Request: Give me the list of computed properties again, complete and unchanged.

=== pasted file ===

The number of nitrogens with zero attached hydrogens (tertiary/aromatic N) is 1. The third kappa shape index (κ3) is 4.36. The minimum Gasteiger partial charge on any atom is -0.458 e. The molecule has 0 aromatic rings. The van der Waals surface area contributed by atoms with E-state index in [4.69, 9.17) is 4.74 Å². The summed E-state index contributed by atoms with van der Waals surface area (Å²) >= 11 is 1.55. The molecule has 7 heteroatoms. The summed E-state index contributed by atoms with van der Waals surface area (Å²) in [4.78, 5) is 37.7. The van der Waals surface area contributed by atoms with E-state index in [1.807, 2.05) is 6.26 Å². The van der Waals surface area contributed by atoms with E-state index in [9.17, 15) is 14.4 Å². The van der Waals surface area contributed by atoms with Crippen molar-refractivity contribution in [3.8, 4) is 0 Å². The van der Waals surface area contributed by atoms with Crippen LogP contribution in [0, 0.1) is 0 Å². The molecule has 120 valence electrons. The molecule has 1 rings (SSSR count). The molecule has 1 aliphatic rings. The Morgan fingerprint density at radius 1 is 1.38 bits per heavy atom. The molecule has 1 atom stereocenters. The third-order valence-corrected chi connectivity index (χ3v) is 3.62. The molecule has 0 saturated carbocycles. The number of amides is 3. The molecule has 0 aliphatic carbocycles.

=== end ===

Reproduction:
The number of nitrogens with zero attached hydrogens (tertiary/aromatic N) is 1. The third kappa shape index (κ3) is 4.36. The minimum Gasteiger partial charge on any atom is -0.458 e. The molecule has 0 aromatic rings. The van der Waals surface area contributed by atoms with E-state index in [4.69, 9.17) is 4.74 Å². The summed E-state index contributed by atoms with van der Waals surface area (Å²) >= 11 is 1.55. The molecule has 7 heteroatoms. The summed E-state index contributed by atoms with van der Waals surface area (Å²) in [4.78, 5) is 37.7. The van der Waals surface area contributed by atoms with E-state index in [1.807, 2.05) is 6.26 Å². The van der Waals surface area contributed by atoms with E-state index in [9.17, 15) is 14.4 Å². The van der Waals surface area contributed by atoms with Crippen molar-refractivity contribution in [3.8, 4) is 0 Å². The van der Waals surface area contributed by atoms with Crippen LogP contribution in [0, 0.1) is 0 Å². The molecule has 120 valence electrons. The molecule has 1 rings (SSSR count). The molecule has 1 aliphatic rings. The Morgan fingerprint density at radius 1 is 1.38 bits per heavy atom. The molecule has 1 atom stereocenters. The third-order valence-corrected chi connectivity index (χ3v) is 3.62. The molecule has 0 saturated carbocycles. The number of amides is 3. The molecule has 0 aliphatic carbocycles.